Welcome to Longborough
Longborough is a delightful village set between 450 and 784 feet up in the Cotswold Hills adjacent to both Stow-
The last census in 2011 recorded a population of 471. The demographics of the village have been a balanced mix of residents, holiday cottages and second homers. These last holding on until they can find a way of being full-
Looking at the statistics as collated for the village it would seem that although the average age in the village is a little higher than the National Average its health rating is, surprisingly, better. Residents are better educated than the average English citizen and unemployment is lower than average.
One of the attractions of the village is that it is one of the few that has the Big Five. Thus a church, pub, school, village hall and community shop. In addition there is the wonderful seasonal Longborough Festival Opera. Longborough has its own Cricket Club and grounds, linked with Sezincote and has recently completed building a new pavilion. There are website links to all of these. After the Second World War it became known for high quality building work and still retains a small industrial estate on the Eastern edge of the village.
It is an active village supporting regular events –
Longborough lies under Ganborough Hill where the first settlers built their long barrow five thousand years ago. The nearby quarry has yielded human bones as well as those of a dinosaur. At the other end of the parish beyond the Fosse there was a Romano –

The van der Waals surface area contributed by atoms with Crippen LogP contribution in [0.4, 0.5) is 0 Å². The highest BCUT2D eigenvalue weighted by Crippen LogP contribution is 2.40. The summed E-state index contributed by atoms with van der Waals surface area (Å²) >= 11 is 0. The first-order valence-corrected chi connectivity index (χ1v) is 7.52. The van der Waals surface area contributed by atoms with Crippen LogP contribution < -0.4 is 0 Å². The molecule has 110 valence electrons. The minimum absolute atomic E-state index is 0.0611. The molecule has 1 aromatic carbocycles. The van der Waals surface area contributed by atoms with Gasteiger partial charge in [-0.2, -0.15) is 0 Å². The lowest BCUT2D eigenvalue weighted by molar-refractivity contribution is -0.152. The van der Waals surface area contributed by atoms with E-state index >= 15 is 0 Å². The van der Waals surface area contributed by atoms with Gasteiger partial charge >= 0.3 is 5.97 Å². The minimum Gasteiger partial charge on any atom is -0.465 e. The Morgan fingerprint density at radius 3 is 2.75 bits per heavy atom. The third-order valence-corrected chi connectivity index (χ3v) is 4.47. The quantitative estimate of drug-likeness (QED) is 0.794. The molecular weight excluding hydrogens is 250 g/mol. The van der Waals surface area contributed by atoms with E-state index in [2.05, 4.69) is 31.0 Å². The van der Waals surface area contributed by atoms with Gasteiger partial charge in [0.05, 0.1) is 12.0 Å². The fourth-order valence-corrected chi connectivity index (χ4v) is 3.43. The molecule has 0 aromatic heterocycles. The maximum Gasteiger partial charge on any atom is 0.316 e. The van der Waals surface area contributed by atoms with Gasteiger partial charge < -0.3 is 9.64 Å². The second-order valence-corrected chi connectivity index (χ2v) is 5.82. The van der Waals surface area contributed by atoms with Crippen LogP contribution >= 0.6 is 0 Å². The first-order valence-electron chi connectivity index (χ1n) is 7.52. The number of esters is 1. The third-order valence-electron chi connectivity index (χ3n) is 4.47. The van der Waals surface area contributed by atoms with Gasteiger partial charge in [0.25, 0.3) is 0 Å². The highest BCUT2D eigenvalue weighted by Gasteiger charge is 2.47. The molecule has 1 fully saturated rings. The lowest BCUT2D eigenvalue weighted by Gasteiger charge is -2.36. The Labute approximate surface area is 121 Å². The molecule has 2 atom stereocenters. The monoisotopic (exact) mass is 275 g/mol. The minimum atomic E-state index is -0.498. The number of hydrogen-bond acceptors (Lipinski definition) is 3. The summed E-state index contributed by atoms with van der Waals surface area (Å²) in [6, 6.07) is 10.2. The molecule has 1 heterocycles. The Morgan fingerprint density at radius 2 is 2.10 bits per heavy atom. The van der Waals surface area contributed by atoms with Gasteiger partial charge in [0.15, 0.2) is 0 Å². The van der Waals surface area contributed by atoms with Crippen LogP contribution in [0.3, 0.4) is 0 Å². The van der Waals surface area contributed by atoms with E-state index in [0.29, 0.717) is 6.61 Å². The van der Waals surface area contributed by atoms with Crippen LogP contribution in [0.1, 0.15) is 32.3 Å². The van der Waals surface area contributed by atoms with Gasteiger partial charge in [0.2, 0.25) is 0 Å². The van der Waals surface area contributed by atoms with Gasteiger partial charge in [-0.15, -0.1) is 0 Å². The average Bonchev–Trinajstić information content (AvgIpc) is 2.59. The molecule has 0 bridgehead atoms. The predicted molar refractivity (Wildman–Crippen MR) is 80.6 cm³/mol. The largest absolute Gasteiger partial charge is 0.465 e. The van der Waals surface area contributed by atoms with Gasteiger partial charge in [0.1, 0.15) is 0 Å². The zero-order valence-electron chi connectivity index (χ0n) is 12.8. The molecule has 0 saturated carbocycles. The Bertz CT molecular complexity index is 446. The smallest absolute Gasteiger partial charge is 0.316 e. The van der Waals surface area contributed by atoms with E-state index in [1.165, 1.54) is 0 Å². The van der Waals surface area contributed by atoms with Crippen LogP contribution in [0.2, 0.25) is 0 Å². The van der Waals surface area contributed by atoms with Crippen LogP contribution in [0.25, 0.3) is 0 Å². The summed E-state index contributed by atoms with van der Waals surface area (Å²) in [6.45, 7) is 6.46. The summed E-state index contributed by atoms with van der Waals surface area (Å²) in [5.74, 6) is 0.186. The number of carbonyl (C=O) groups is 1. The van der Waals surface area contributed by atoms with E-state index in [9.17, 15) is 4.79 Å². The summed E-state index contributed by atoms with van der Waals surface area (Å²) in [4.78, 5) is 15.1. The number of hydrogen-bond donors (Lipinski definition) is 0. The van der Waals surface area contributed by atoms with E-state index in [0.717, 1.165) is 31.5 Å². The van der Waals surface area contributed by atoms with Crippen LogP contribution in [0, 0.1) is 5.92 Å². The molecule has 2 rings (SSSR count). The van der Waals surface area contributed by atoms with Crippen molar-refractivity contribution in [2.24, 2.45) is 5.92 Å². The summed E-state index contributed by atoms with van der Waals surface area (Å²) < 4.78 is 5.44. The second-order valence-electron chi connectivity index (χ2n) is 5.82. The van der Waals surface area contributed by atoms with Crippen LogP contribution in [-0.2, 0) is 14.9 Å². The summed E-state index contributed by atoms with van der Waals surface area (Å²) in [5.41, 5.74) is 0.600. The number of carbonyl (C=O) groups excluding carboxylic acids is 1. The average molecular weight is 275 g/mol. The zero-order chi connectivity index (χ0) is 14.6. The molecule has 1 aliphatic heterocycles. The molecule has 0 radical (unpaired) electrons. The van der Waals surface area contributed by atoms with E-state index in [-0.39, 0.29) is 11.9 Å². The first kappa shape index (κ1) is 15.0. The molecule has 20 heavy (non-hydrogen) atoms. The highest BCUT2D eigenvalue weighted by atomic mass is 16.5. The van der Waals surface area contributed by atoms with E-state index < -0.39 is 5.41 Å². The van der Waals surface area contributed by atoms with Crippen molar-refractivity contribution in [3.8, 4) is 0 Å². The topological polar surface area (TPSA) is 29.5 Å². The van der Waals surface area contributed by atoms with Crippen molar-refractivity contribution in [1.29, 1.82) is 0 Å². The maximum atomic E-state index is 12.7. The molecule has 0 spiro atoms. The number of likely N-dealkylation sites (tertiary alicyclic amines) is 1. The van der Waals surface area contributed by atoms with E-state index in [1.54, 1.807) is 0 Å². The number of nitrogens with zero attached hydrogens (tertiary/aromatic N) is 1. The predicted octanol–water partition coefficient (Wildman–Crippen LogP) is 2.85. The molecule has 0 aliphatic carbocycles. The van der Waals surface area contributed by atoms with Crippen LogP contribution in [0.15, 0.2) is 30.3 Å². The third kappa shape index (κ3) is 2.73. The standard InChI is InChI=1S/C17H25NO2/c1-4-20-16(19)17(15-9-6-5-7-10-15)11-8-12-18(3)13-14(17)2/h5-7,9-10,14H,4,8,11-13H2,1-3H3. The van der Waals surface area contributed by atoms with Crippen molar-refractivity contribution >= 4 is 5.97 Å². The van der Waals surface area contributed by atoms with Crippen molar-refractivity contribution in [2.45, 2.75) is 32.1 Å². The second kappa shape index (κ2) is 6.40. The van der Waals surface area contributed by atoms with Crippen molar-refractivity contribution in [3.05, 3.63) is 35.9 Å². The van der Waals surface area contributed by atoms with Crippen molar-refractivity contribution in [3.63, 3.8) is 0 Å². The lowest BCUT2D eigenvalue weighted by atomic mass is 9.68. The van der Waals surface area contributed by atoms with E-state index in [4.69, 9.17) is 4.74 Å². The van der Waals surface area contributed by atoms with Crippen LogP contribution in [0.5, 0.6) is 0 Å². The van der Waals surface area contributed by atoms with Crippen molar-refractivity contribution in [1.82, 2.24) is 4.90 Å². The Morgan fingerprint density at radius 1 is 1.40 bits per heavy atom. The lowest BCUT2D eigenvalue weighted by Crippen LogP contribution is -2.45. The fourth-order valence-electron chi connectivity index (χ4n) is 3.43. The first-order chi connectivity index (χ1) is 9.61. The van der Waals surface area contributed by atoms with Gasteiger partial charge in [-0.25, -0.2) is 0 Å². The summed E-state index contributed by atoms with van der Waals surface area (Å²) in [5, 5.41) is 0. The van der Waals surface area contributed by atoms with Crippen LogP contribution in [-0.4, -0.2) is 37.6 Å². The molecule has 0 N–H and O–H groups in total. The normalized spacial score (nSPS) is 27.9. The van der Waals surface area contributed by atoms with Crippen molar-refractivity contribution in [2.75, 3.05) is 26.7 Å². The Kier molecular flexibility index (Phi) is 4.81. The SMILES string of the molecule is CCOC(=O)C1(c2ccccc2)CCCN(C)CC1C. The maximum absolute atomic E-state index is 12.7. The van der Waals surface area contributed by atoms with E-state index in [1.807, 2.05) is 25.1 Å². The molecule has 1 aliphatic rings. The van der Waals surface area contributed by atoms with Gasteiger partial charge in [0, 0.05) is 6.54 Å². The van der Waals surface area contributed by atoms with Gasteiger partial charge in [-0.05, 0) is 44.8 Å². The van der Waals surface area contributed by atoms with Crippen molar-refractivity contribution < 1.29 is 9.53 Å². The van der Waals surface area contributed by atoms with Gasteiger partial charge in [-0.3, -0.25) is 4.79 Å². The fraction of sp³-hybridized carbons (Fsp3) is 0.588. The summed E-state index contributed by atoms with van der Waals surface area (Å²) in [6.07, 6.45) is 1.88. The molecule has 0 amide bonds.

There a number of attractions for visitors to look out for: the church has several points of interest including a unique regency window and along the High Street is the Ashwell Spring by the green. Have a coffee in the shop (opening times on their website) and purchase the booklet ‘Linger Long in Longborough’ to extend the pleasures of your visit.
Ashwell is an ancient name deriving from “Aesc’s Well”. Aesc was probably an Anglo-
The name survived over the centuries, eventually becoming “Ashwell” as we know it to-
When Longborough was connected to the Thames Water mains supply the old water works became redundant, but people still continued to drink the water up to the 1970’s when it was declared unfit for human consumption. It is one of the most picturesque corners of the village.